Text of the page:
6. I was born into a poor family, needless to say my favorite toys were sticks and stones to combat the names I was called growing up from other kids who didnt understand. I learned from a young age I needed to be my own hero, So while playing pretend midevil times with the neighborhood kids the prettiest girl decided to be the queen with the handsome boy, who was of course the king. so I became the only girl knight. My first kiss on the cheek was from the pretend king because I could fight better than the boys when we were defending the mulberry trees. Sometimes being inordinately is okay

  7. A colorful, serene dusk, in the summertime, in some very faraway countryside. The night train had no seats left to get me back from the capital and get my plane, and I had to catch the 4.30 am one. I was standing along the track, but it didn’t stop: it was too little of a train station. I was taken to the main station, a 10-minute ride, by an old, rusty, genuine soviet locomotive, with the tracks unwinding before me. I made it by a hair’s breadth.

  8. We had a couple of steep hills in our neighborhood and we used to walk our Green Machines up to the top and coast back down at what felt like light speed. Staying out late basically meant 15 minutes after the street lights came on. We would try and stay out after dark so we could cruise through the intersection without stopping at the bottom of Sheridan Hill. We also rolled a bowling ball down that hill one night. I didn’t stick around to see what happened and never inquired about it afterward. This is the first I have ever spoken of this. :/

  9. I remember my dad taking my sister and I to a local rodeo.
    I remember the silver aluminum bleachers where we sat and that it was a cold fall day. My dad bought us beaded pieces of rawhide that clipped onto our little western boots. I don’t remember much about the rides but I do recall my dad singing to us on the way back home in his old rusty Dodge truck and feeling absolutely safe and happy.

  10. I remember the first time that I ever saw Lake Michigan. I was probably around the age of 10, and we were in Traverse City as a part of Odyssey of the Mind state competition. We were driving on M-37 in a school bus when the kid next to me pointed out the window and said “Look at that big lake!” Coming from a rural town in Michigan, with several lakes nearby this lake seemed to be bigger than any I had ever seen before, and scarier because I couldn’t see to the other side of the lake. I asked my mom what the name of the lake was and she simply said, “Michigan.”
    This summer I got to drive by that lake again, and I just wanted to stop and look at it. I’ve seen a lot more things that were scary since that lake. If I could I would take my younger self, and hold her hand and tell her of all the things that she is going to do someday, and have her look out on that lake and realize that it’s not scary… It’s beautiful.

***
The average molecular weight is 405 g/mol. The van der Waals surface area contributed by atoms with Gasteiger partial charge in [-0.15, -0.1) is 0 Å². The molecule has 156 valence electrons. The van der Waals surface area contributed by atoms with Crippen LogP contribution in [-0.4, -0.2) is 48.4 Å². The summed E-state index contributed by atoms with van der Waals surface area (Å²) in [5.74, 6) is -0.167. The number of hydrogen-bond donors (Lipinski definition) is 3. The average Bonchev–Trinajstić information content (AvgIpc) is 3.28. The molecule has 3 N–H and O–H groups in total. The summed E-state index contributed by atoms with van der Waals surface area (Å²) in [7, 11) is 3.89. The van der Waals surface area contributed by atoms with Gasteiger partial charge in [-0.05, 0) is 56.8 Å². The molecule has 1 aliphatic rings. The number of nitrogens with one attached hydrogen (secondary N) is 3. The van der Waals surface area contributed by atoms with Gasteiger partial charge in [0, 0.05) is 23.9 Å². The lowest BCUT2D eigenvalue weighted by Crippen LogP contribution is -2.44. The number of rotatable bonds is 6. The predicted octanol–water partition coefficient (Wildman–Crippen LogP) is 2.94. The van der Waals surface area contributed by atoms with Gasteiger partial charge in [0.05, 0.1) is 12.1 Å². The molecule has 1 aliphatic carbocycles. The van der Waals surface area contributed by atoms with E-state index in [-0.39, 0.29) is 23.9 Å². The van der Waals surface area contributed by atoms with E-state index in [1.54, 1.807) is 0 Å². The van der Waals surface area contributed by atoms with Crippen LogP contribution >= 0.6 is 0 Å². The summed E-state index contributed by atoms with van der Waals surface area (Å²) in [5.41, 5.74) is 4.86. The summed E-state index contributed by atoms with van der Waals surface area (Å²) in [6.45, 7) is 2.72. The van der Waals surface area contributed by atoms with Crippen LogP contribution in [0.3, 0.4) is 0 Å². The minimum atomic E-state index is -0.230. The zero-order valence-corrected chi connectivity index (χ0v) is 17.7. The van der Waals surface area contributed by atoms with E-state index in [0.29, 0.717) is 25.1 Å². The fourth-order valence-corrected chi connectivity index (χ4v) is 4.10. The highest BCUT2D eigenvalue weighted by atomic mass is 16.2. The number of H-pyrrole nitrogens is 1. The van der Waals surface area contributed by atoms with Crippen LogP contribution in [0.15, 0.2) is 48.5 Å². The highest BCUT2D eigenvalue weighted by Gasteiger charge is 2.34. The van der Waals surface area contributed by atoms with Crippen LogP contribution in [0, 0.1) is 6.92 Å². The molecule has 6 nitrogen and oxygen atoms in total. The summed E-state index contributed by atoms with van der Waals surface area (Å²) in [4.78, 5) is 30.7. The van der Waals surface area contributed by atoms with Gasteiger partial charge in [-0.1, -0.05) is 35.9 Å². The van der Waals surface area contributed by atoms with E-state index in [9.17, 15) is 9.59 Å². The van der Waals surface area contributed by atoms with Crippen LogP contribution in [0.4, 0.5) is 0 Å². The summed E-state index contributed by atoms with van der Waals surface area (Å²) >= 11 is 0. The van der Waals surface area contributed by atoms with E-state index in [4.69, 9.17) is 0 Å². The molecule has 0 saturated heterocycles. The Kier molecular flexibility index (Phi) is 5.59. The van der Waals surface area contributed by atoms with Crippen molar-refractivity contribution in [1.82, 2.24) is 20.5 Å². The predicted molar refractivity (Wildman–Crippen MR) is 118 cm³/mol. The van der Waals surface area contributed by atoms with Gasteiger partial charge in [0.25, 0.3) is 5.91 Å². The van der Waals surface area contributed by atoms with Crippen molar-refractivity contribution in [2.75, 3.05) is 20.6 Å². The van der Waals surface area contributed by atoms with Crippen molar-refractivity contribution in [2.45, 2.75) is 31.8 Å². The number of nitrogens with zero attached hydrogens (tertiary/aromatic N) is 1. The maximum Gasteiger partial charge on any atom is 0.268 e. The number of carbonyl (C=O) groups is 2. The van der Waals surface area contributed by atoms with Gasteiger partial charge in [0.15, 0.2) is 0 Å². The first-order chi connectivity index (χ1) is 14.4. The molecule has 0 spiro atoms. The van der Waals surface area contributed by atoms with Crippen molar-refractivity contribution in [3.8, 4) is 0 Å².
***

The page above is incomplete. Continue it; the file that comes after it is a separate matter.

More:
11. Many of my summer days as a child were spent outdoors, mainly at the Community Center in Tecumseh. My siblings and I would walk the trails and pretend to be explorers. Our favorite spot on the trails was something my mom called Frog Pond. You can see hundreds of frogs at all stages of life. Still to this day I love walking the trails at the community center, its so peaceful.

  12. My favorite childhood memory is when I was a little girl about seven. My parents owned a cabin on a lake, and it was a bunch of cabins in a park. We spent most weekends and most of the summer at “The Lake” is what we called it.

    My grandparents also owned a cabin in the same park and brought my two month older cousin with them. Two cabins away from there were two girls that were our age that we all became good friends and hung out all the time. Well one day we decided we were going to become entrepreneurs! We collected really awesome rocks (dirty, old, rocks we found on the ground) and put them in my yellow big boy bucket. Then we went around and knocked door to door selling these rocks for .10cents a piece… after about an hour *yes people bought the rocks* we had a handful of money that would be enough for all four of us to get something from the store across the road.

    So we went to see my dad and asked if we could go to the store, and I held out all of the money and he asked me where on earth did I get all that money- and I told him we were selling rocks…. he laughed but was unhappy and I was told we weren’t allowed to do it anymore but he did take us all to the store to get the candy we worked hard for!

Leave a Reply

Your email address will not be published.